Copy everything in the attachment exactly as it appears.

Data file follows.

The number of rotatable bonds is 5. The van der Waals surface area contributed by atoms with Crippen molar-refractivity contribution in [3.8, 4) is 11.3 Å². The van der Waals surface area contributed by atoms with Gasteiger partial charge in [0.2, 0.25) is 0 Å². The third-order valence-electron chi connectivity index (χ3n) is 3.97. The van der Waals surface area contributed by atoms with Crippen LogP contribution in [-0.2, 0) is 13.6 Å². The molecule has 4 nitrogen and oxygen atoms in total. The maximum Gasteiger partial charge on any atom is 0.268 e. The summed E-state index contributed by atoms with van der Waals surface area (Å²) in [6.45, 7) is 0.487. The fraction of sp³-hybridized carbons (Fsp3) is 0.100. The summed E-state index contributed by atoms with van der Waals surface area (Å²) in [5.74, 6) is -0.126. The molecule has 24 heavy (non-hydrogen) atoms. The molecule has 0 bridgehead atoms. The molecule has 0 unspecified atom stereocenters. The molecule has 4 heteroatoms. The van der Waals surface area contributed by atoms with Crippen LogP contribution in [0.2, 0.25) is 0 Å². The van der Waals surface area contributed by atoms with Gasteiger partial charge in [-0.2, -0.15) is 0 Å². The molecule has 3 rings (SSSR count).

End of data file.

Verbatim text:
The number of rotatable bonds is 5. The van der Waals surface area contributed by atoms with Crippen molar-refractivity contribution in [3.8, 4) is 11.3 Å². The van der Waals surface area contributed by atoms with Gasteiger partial charge in [0.2, 0.25) is 0 Å². The third-order valence-electron chi connectivity index (χ3n) is 3.97. The van der Waals surface area contributed by atoms with Crippen LogP contribution in [-0.2, 0) is 13.6 Å². The molecule has 4 nitrogen and oxygen atoms in total. The maximum Gasteiger partial charge on any atom is 0.268 e. The summed E-state index contributed by atoms with van der Waals surface area (Å²) in [6.45, 7) is 0.487. The fraction of sp³-hybridized carbons (Fsp3) is 0.100. The summed E-state index contributed by atoms with van der Waals surface area (Å²) in [5.74, 6) is -0.126. The molecule has 24 heavy (non-hydrogen) atoms. The molecule has 0 bridgehead atoms. The molecule has 0 unspecified atom stereocenters. The molecule has 4 heteroatoms. The van der Waals surface area contributed by atoms with Crippen LogP contribution in [0.2, 0.25) is 0 Å². The van der Waals surface area contributed by atoms with Gasteiger partial charge in [-0.2, -0.15) is 0 Å². The molecule has 3 rings (SSSR count).